Confidence in the manufacturing industry plummeted in April, according to the latest purchasing managers' index (PMI) data out this morning, raising fears about a sustained slowdown in the sector - and the wider economy.
On a scale where scores below 50 mark contraction, the Markit/Chartered Institute of Procurement and Supply (CIPS) survey came in at 49.2 - its lowest level in more than three years and down from 50.7 in March.
"[The] UK manufacturing sector made a dismal start to the second quarter," said Paul Hollingsworth at Capital Economics.
"The first reading below 50 from the UK’s manufacturing sentiment survey since May 2013 raises fresh concerns over Britain’s economic growth prospects but also those of the world, as this weak number follows equally disappointing readings from China and America," said Russ Mould, investment director at AJ Bell.
The pound lost some of its ground against the dollar after the survey was released, dropping by 0.2 percent. It was still up 0.3 per cent on the day at $1.4718, however.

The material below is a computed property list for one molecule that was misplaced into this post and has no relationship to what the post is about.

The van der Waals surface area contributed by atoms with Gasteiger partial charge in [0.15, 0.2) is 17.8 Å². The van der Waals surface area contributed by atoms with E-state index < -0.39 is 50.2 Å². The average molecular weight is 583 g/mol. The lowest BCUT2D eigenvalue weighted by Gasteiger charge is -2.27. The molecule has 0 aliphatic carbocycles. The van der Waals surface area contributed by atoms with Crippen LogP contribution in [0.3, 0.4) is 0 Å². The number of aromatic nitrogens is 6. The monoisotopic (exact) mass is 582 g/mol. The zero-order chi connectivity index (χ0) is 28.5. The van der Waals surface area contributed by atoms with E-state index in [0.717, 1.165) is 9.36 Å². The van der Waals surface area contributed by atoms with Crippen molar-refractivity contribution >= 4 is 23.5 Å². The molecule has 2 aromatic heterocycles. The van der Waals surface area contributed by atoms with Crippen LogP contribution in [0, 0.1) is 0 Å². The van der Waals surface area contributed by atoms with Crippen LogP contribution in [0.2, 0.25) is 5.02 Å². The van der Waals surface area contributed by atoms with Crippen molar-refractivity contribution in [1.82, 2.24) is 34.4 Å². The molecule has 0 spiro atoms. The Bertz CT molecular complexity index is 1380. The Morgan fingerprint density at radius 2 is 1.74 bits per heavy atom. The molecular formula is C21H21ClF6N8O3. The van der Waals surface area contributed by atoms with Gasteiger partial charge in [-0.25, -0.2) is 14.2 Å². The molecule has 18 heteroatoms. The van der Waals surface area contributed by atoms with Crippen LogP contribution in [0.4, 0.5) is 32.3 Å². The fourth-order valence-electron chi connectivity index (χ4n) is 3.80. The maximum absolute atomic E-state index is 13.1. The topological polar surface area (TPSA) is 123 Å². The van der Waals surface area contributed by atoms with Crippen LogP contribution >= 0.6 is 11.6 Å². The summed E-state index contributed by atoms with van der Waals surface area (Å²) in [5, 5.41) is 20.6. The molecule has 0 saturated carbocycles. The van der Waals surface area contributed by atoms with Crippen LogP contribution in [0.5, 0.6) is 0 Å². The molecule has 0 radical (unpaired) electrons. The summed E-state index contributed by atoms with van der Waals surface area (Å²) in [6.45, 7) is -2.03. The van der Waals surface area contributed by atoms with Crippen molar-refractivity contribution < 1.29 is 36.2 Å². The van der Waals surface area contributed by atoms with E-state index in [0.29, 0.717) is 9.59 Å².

"This is a worrying and disappointing survey," said Howard Archer of IHS Global.
Analysts were divided on what was behind the slip into contraction territory. IHS' Archer said that the results "can only fuel concern that mounting uncertainties ahead of June's EU referendum are taking an increasing toll on the economy".
Capital Economics' Hollingsworth, however, said he would be reluctant in "attributing too much of this [fall to] uncertainty surrounding the EU referendum ... Instead it probably reflects sterling's past appreciation and weak overseas demand to a greater extent.
The FTSE 100 accelerated its downward slide on the news. It has dropped 0.7 per today to 6,197.